general herd health w/ feed

Discussion in 'Goats' started by okiemom, Nov 9, 2004.

  1. okiemom

    okiemom Well-Known Member

    May 12, 2002
    Need opinions,

    Our goats are on 50 ac. we have 25 adults. They are given (1/2 bale )alfalfa hay/day and enough grain to keep coming up to the feeders (1/4 to 1/2 lb/day) thre is still about 15 ac. in the back that has not been touched by them. loose minerals too.

    We feed alfalfa hay and about 1lb grain/doeling in a smaller pen which has grass and some forbes. there is a sweetlix block w/ rumension and loose minerals.

    the does w/ small babies are in a pen with grass and fed 1 lb feed and alfalfa hay and sweetlicks block.

    Do I need to look into BOSS out free choice? or anything else?

    I am wanting to breed commercial goats that will produce well in OK on normal conditions. I can't aford to "pamper my goats w/ cavier" I do want to make sure that I am getting correct goat/acre stocking amounts.

    I might be paraniod, but I see some of the show goats and think mine are skinny next to them. Are show goats or the goats you see on line going for big bucks fat? Some look more like small cows or pigs than goats. I have seen some boer bucks look like the wrinkle dogs.

    Thanks on your opinions.
  2. Vicki McGaugh TX Nubians

    Vicki McGaugh TX Nubians Well-Known Member

    May 6, 2002
    North of Houston TX
    I totally agree with you, and most folks don't even know why they are feeding what to their stock :)

    Putting out hay like you are, especially good alfalfa also stops the waste, the goats will eat all of it period. I also gave my boers grain (whole oats) each day, because it was the only way I could catch about 10 of them, when they would dive for their oats I would dive for their collar, clip them to the fence and trim their feet, doing one a day at feeding time meant I didn't have to rodeo them every 3 months for major hoof trimming :) The tame girls of course could simple be trimmed at pasture.

    Goats do not need grain period. They can kid, milk and live very long lived healthy lives on pasture, then on alfalfa hey when bred and milking, the kids grow like gangbusters on only alfalfa hay...a really good mineral for your area with 2 to 1 calcium to phos. ratio, with where you live you should also be really sure your copper levels are up there, and Bo-se shots twice a year. You could further their milk production with grain (not ground up crap in pellets, but grain, corn, oats/barley you more weight on your kids at weaning, which means more money in your pocket....IF..that extra money is more than the grain costs.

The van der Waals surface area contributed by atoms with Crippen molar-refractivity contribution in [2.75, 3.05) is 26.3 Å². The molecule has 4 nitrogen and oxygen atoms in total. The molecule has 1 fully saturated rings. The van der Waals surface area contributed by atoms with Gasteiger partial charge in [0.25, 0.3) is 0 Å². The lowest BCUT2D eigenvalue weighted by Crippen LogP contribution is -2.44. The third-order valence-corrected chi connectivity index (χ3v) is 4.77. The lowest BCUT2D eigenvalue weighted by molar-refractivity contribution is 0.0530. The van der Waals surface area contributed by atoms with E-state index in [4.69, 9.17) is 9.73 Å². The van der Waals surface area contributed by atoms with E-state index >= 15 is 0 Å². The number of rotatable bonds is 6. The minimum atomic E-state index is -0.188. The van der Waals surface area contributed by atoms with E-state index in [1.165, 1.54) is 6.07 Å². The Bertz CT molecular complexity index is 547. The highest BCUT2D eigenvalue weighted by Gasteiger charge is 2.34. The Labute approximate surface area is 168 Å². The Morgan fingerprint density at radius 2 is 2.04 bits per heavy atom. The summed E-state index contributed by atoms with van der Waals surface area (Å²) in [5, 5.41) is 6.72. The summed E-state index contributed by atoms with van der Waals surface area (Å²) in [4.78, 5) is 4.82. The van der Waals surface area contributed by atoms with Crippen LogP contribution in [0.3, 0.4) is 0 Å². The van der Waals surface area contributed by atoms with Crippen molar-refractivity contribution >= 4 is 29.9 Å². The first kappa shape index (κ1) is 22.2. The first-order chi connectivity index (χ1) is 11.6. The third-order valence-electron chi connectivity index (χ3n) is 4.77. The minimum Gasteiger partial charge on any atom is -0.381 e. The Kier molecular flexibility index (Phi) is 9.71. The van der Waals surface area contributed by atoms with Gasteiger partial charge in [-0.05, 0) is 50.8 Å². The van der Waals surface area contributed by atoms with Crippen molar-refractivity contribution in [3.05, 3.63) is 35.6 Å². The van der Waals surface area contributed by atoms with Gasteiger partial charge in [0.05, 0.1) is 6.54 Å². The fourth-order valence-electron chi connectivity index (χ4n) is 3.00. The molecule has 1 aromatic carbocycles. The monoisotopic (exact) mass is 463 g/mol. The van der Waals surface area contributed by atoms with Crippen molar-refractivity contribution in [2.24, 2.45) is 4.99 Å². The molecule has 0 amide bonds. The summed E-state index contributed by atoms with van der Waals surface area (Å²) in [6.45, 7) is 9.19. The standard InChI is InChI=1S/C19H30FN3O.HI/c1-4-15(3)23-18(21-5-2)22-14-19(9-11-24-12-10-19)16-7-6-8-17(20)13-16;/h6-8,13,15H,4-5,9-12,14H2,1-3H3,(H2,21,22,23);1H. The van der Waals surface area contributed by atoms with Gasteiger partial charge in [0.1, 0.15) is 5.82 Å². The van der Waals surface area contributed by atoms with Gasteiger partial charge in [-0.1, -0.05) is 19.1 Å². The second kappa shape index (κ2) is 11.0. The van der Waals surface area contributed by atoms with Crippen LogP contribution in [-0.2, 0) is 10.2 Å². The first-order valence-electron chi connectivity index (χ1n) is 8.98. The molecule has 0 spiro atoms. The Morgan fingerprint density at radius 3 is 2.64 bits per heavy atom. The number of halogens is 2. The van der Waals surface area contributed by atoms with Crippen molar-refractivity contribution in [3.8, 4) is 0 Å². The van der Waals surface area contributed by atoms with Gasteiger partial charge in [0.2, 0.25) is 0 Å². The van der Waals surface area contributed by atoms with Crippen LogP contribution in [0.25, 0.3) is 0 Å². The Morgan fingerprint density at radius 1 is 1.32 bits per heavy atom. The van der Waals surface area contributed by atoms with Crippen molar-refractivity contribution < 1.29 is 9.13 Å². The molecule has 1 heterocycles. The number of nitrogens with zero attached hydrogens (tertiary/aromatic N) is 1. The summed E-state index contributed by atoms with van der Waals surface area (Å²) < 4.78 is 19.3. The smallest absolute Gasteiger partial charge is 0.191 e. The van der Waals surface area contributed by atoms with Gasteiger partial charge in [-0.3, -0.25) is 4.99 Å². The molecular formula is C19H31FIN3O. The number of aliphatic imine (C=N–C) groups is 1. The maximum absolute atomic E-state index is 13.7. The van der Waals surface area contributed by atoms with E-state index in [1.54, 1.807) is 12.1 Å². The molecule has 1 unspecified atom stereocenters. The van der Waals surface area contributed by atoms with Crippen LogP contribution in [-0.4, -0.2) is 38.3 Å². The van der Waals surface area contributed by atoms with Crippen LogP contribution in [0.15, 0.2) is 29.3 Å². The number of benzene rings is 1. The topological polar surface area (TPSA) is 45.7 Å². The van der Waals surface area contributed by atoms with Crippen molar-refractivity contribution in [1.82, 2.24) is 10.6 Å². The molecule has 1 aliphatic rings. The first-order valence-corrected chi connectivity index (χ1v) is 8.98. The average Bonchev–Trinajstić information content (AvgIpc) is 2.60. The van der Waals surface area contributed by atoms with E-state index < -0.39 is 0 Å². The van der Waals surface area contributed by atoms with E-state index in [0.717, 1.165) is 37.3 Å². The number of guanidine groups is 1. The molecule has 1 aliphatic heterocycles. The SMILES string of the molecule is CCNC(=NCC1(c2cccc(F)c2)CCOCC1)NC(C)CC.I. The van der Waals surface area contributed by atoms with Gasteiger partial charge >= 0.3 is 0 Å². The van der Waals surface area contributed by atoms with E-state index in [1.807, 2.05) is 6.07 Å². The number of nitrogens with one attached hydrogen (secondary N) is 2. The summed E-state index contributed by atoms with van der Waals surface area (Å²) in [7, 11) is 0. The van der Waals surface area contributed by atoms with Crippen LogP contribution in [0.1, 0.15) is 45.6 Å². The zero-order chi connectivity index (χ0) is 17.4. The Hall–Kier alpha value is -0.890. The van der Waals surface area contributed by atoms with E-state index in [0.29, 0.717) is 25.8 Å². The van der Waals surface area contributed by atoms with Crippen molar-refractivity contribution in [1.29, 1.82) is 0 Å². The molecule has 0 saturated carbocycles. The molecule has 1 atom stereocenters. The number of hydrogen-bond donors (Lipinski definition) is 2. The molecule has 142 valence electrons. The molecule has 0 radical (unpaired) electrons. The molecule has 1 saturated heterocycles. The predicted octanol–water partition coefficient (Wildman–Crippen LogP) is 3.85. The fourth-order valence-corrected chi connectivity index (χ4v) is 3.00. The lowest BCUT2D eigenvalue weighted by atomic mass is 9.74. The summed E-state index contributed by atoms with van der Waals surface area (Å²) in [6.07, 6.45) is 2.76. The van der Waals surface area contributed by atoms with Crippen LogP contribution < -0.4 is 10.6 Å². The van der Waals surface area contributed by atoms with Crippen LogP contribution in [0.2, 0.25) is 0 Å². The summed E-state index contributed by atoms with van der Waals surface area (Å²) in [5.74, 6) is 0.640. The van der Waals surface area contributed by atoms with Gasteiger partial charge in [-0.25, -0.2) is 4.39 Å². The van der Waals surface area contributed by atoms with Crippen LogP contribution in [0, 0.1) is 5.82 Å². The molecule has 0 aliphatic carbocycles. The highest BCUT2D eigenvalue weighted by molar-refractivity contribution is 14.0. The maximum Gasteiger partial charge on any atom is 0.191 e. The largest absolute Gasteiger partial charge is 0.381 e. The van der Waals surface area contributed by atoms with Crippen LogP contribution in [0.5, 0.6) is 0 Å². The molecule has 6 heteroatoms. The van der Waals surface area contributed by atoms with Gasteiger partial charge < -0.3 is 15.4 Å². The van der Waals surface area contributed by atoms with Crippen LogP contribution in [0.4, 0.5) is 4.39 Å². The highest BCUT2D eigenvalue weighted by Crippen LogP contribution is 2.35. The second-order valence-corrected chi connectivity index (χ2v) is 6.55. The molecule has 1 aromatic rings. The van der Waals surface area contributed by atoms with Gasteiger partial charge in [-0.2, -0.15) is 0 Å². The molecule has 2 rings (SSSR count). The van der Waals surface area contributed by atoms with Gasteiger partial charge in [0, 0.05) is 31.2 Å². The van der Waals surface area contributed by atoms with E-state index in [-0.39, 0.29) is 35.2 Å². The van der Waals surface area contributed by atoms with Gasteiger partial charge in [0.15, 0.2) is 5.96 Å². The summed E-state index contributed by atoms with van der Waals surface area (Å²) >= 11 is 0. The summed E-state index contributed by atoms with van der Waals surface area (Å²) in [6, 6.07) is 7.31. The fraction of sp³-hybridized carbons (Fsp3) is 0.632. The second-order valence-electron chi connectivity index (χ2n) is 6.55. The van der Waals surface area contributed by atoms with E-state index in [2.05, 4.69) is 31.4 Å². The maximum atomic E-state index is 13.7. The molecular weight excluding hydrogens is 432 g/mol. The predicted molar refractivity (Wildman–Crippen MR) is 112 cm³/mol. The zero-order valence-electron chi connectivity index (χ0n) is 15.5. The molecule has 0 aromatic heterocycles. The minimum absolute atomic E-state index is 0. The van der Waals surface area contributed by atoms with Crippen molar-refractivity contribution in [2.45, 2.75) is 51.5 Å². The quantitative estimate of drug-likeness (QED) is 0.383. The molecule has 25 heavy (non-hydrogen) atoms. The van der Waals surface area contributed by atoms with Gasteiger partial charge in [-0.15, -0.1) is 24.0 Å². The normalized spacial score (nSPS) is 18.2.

If I ran boers again I would do somethings the same and somethings different. I would keep the main herd in the woods like I did before, they had loafing sheds to go under when it rained, course we also do not have ice and snow. They got grass hay during the coldest parts of the year, November through April....When heavy bred (uddering) I would move the pregnant does into a smaller pasture with a real barn, they would then slowly go onto alfalfa pellets and have the same grass hay, they would kid and nurse their kids for 12 weeks in that pen, after 12 weeks, bucks where sold, and the dam was returned to the woods pen with the buck. The kids would stay in the pens until the fall when well grown, and able to be bred to a buck in the woods. No bucklings breeding their sisters, or doelings being bred young or harassed by adult bucks. The kids could be raised in creep areas that they only had access to, with one of those crappy pellets :) that contain rumensin or deccox. Which also gives you a gate to inclose them in for the perverbial rodeo to worm every 3 weeks and trim feet.................GOD how I hated them wild kids! I pulled doe kids for my replacements to the dairy barn to be bottled and lambared :)

    Of course these forums are hard to get info from, your talking to a dairy gal right now, a show person who has big goats who carry weight, Nubians who are skinny are frowned upon :) I also milk for a living, so goats at pasture with no grain can't earn their keep here period. My girls are also unnaturally bred for higher and higher milk production, if I don't have calcium as the major source of proetin in their diet we loose goats, hypocalcemia is a constant threat for us both because of the milk production our girls have but also because of their high multiples. Neither could you take one of your does off pasture and put her into the boer goat show ring. Both places are very artificial places, and sadly for the folks who are really raising real goats, they get less money for what they do than us. In all livestock (cows, goats, horses, geeze even bunnies and chickens) the purebred show animal will always pull more money in that any other real livestock. It's a fact of life. I appreciate what you do, we just do things differently. Vicki

  3. Jen H

    Jen H Well-Known Member

    Jun 16, 2004
    I think alot of the goats you see are fat.

    Take an objective look at your herd. Do you see shiny fur? Bright eyes? Do they have plenty of energy? Are they actively nosing about looking for trouble to get into? Are the kids growing fast? Do your does have any problems with their pregnancies or birthing?

    My guess is that your feeding routine is just fine. I give my goats BOSS as treats because they just plain love the things (cashews and gingersnaps are the other big hits).